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Henry Gray (1825–1861).  Anatomy of the Human Body.  1918.
 
and the lateral and posterior borders are rounded; whereas if the bladder be relaxed it is concave, and the interior of the viscus, as seen in a median sagittal section, presents the appearance of a V-shaped slit with a shorter posterior and a longer anterior limb—the apex of the V corresponding with the internal orifice of the urethra. The inferior surface is directed downward and is uncovered by peritoneum. It may be divided into a posterior or prostatic area and two infero-lateral surfaces. The prostatic area is somewhat triangular: it rests upon and is in direct continuity with the base of the prostate; and from it the urethra emerges. The infero-lateral portions of the inferior surface are directed downward and lateralward: in front, they are separated from the symphysis pubis by a mass of fatty tissue which is named the retropubic pad; behind, they are in contact with the fascia which covers the Levatores ani and Obturatores interni.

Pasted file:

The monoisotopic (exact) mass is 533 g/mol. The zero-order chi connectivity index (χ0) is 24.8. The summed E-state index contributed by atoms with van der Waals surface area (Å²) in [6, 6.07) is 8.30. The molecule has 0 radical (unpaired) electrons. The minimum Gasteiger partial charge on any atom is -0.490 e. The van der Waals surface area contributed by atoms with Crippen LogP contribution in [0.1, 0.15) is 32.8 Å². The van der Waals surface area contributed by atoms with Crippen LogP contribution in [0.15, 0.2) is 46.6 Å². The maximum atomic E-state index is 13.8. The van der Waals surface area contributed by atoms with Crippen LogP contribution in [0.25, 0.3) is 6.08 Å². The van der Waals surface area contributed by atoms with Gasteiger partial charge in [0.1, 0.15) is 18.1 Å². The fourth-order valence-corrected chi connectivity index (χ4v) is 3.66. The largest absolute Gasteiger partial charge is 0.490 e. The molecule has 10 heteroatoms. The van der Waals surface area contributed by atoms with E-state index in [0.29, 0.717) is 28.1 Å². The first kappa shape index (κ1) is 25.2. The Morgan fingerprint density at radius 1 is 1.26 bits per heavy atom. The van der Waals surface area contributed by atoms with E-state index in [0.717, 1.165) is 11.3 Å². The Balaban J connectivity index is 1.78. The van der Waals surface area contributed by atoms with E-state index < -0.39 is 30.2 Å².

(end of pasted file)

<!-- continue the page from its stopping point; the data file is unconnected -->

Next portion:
FIG. 1135– Median sagitta section of male pelvis. (See enlarged image)

  When the bladder is empty it is placed entirely within the pelvis, below the level of the obliterated hypogastric arteries, and below the level of those portions of the ductus deferentes which are in contact with the lateral wall of the pelvis; after they cross the ureters the ductus deferentes come into contact with the fundus of the bladder. As the viscus fills, its fundus, being more or less fixed, is only slightly depressed; while its superior surface gradually rises into the abdominal cavity, carrying with it its peritoneal covering, and at the same time rounding off the posterior and lateral borders.

The Distended Bladder.—When the bladder is moderately full it contains about 0.5 liter and assumes an oval form; the long diameter of the oval measures about 12 cm. and is directed upward and forward. In this condition it presents a postero-superior, an antero-inferior, and two lateral surfaces, a fundus and a

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